|Alma mater||University of Edinburgh|
|Fields|| Constructive mathematics |
Homotopy type theory
|Institutions|| University of Nottingham |
Institute for Advanced Study
|Doctoral advisor||Rod Burstall|
Thorsten Altenkirch (German pronunciation: [ˈtɔʁstn̩ ˈʔaltn̩kɪʁç] ) is a German Professor of Computer Science at the University of Nottingham known for his research on logic, type theory, and homotopy type theory. Altenkirch was part of the 2012/2013 special year on univalent foundations at the Institute for Advanced Study. At Nottingham he co-chairs the Functional Programming Laboratory with Graham Hutton.
Germany, officially the Federal Republic of Germany, is a country in Central and Western Europe, lying between the Baltic and North Seas to the north and the Alps, Lake Constance and the High Rhine to the south. It borders Denmark to the north, Poland and the Czech Republic to the east, Austria and Switzerland to the south, France to the southwest, and Luxembourg, Belgium and the Netherlands to the west.
The University of Nottingham is a public research university in Nottingham, United Kingdom. It was founded as University College Nottingham in 1881, and was granted a royal charter in 1948.
In mathematics, logic, and computer science, a type theory is any of a class of formal systems, some of which can serve as alternatives to set theory as a foundation for all mathematics. In type theory, every "term" has a "type" and operations are restricted to terms of a certain type.
Altenkirch obtained his PhD from the University of Edinburgh under Rod Burstall.
The University of Edinburgh, founded in 1582, is the sixth oldest university in the English-speaking world and one of Scotland's ancient universities. The university has five main campuses in the city of Edinburgh, with many of the buildings in the historic Old Town belonging to the university. The university played an important role in leading Edinburgh to its reputation as a chief intellectual centre during the Age of Enlightenment, and helped give the city the nickname of the Athens of the North.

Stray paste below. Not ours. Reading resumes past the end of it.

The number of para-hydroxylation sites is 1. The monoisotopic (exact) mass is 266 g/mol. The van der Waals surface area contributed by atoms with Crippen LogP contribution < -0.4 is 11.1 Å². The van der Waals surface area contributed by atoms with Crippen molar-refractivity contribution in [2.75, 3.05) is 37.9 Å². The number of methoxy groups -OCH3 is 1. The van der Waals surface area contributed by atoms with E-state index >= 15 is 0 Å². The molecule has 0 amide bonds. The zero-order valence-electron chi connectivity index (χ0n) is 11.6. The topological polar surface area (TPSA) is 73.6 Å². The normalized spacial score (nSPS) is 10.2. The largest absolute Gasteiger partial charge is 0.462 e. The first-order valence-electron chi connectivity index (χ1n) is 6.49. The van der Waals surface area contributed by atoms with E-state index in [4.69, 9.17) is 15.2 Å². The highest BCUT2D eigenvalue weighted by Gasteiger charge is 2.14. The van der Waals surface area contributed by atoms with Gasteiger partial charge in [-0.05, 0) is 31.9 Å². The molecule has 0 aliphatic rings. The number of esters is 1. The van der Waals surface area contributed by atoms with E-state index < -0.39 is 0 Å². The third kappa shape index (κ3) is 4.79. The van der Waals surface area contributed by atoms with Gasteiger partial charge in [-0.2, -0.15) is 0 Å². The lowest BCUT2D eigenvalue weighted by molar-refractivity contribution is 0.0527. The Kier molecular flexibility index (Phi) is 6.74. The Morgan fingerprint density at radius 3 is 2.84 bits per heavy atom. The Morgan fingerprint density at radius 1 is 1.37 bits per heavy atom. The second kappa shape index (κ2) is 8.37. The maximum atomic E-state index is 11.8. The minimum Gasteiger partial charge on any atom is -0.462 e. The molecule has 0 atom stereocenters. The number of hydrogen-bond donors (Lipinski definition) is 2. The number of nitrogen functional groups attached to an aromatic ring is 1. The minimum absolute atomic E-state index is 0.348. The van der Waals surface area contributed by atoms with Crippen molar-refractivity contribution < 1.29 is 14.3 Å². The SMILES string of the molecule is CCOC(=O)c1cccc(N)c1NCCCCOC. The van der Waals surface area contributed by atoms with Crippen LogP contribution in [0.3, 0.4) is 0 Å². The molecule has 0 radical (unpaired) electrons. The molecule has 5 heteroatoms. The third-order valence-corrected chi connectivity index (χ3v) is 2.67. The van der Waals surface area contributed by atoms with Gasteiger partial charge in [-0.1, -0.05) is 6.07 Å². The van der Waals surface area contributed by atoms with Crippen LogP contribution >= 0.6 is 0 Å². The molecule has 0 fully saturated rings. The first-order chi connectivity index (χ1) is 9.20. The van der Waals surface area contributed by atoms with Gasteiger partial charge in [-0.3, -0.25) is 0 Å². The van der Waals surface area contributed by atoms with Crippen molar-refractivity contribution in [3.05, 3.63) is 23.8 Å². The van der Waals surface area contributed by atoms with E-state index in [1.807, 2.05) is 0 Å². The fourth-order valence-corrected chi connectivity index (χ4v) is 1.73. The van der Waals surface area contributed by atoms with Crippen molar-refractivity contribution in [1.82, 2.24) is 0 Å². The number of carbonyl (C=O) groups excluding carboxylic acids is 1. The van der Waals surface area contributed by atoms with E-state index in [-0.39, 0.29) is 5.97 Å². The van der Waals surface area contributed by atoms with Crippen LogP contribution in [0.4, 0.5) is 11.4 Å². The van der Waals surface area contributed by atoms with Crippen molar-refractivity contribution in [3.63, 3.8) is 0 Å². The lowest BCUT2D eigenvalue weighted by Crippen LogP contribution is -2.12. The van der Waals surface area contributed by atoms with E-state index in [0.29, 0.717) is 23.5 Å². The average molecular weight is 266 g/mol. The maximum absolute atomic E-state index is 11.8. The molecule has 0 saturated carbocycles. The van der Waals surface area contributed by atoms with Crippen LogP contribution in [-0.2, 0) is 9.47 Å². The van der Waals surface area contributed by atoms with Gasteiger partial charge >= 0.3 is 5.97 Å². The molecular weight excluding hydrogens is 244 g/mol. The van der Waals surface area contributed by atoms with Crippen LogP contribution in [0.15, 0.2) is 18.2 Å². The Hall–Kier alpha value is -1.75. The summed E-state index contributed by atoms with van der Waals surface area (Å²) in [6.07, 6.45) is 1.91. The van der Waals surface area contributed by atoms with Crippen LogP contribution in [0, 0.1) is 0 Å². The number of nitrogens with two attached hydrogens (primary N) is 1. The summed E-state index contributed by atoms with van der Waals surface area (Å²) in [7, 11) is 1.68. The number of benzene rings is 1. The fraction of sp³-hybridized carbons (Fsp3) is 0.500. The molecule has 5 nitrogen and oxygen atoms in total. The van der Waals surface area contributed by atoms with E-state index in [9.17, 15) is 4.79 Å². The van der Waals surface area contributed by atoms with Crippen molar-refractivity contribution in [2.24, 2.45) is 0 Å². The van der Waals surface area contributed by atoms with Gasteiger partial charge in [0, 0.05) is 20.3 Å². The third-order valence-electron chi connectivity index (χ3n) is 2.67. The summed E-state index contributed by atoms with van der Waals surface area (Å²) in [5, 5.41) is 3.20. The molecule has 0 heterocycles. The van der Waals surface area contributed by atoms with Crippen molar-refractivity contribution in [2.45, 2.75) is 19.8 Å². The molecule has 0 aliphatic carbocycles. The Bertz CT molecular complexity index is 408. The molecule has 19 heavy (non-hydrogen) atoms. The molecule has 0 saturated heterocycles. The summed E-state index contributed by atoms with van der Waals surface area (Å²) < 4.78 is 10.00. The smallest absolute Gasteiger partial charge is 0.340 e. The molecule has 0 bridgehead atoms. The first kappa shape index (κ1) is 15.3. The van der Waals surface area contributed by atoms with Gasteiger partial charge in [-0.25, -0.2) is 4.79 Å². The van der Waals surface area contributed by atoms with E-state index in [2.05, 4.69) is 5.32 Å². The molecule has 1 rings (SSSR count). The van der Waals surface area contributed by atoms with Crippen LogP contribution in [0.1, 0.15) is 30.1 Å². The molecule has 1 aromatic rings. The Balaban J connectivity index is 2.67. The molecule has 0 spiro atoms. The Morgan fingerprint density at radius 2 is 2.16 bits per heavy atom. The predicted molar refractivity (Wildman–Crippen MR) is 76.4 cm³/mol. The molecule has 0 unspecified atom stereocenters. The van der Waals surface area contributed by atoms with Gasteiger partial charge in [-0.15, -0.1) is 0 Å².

Rodney Martineau "Rod" Burstall FRSE is a British computer scientist and one of four founders of the Laboratory for Foundations of Computer Science at the University of Edinburgh.
Altenkirch's work includes: Containers, Epigram programming language, and Homotopy Type Theory: Univalent Foundations of Mathematics (The HoTT Book).
In type theory, containers are abstractions which permit various "collection types", such as lists and trees, to be represented in a uniform way. A (unary) container is defined by a type of shapes S and a type family of positions P, indexed by S. The extension of a container is a family of dependent pairs consisting of a shape and a function from positions of that shape to the element type. Containers can be seen as canonical forms for collection types.
Epigram is a functional programming language with dependent types. Epigram also refers to the IDE usually packaged with the language. Epigram's type system is strong enough to express program specifications. The goal is to support a smooth transition from ordinary programming to integrated programs and proofs whose correctness can be checked and certified by the compiler. Epigram exploits the propositions as types principle, and is based on intuitionistic type theory.
Altenkirch has also been a guest on the YouTube channel Computerphile
Set theory is a branch of mathematical logic that studies sets, which informally are collections of objects. Although any type of object can be collected into a set, set theory is applied most often to objects that are relevant to mathematics. The language of set theory can be used to define nearly all mathematical objects.
Vladimir Alexandrovich Voevodsky was a Russian-American mathematician. His work in developing a homotopy theory for algebraic varieties and formulating motivic cohomology led to the award of a Fields Medal in 2002. He is also known for the proof of the Milnor conjecture and motivic Bloch-Kato conjectures and for the univalent foundations of mathematics and homotopy type theory.
The Institute for Advanced Study (IAS), located at 1 Einstein Drive, Princeton, New Jersey, in the United States, is an independent postdoctoral research center for theoretical research and intellectual inquiry. It was founded in 1930 by American educator Abraham Flexner, together with philanthropists Louis Bamberger and Caroline Bamberger Fuld.
John Henry Constantine Whitehead FRS, known as Henry, was a British mathematician and was one of the founders of homotopy theory. He was born in Chennai, in India, and died in Princeton, New Jersey, in 1960.
In computer science, a function type is the type of a variable or parameter to which a function has or can be assigned, or an argument or result type of a higher-order function taking or returning a function.